• Topic 2: Opportunities and challenges to racial and ethnic equity in career pathways and within the workforce – education, hiring, and research opportunities
    The discussion centered on challenges to obtaining careers in biomedical research. Participants expressed concern that some hiring criteria for biomedical research assistant and associate positions may unfairly disadvantage racial and ethnic minority persons and inhibit entry into the scientific workforce. Almost all research support positions require a four-year college/university degree, which excludes strong candidates who have extensive research experience and on-the-job training but have not completed a four-year degree. Participants also noted that standardized exams such as the SAT (Scholastic Aptitude Test), the GRE (Graduate Record Examination), and the TOEFL (Test of English as a Foreign Language) can create significant barriers among socially and economically disadvantaged people seeking research careers. High socioeconomic status (SES) families have the resources to provide students with a private school education and intensive preparation for these examinations, which increases the likelihood of admission to R1 institutions (doctoral universities with high research activity) compared with students from lower SES families. Participants highlighted that mentorship opportunities and greater visibility of URM scientists in leadership positions can support and inspire students to enter and advance in research careers.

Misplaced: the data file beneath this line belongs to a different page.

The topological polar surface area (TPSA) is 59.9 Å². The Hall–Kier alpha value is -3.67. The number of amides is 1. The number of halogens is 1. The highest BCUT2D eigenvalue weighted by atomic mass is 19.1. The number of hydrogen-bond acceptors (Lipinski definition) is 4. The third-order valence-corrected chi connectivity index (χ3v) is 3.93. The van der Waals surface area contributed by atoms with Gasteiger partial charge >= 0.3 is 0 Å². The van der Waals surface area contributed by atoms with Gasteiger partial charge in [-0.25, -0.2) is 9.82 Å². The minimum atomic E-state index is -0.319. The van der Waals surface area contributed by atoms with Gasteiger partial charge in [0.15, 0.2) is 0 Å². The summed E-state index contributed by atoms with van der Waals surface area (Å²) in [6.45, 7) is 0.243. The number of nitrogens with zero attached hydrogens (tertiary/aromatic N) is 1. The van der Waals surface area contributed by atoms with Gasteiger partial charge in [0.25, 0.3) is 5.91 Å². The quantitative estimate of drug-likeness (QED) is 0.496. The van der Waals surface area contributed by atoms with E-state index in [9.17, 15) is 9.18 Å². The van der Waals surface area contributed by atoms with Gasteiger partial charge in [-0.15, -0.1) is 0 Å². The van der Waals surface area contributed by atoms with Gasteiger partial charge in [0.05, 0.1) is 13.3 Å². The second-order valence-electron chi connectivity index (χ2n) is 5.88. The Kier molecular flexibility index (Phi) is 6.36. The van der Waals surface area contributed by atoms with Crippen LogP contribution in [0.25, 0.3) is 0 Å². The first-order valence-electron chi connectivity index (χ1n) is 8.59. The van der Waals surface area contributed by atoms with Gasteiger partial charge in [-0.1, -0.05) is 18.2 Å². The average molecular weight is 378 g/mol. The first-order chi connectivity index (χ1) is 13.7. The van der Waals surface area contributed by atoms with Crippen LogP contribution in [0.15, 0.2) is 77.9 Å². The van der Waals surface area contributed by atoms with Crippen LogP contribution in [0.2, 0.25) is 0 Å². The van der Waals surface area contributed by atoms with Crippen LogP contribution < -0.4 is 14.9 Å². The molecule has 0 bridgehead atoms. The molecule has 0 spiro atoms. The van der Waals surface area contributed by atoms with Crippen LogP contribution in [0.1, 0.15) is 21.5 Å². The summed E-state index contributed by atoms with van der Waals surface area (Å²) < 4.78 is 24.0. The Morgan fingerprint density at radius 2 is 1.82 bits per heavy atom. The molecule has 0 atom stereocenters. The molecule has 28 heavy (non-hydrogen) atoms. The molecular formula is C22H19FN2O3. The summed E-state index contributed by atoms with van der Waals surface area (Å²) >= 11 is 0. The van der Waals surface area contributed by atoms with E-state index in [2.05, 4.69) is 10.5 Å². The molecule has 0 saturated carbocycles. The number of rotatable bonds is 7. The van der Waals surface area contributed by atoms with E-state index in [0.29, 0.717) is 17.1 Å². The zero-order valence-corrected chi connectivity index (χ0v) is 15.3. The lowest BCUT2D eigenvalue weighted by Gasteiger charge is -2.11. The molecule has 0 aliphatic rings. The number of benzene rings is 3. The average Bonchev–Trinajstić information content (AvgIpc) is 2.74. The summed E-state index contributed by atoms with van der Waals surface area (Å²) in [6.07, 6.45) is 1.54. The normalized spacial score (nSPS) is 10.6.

The group also discussed ways in which URM individuals, once hired in research positions, can continue to face inequities and cultural challenges in the workplace. Participants asserted that tokenism (making only a symbolic effort to recruit a small number of racial and ethnic minority persons to create the appearance of workforce diversity) is prevalent in institutional hiring practices. In addition, participants described the concept of URM faculty members and staff being “instrumentalized,” or used to increase diversity within their department or among the student body without being provided the level of support or resources needed to conduct research and advance their careers. Participants emphasized that multicultural and inclusive working environments facilitate URM faculty member and staff retention.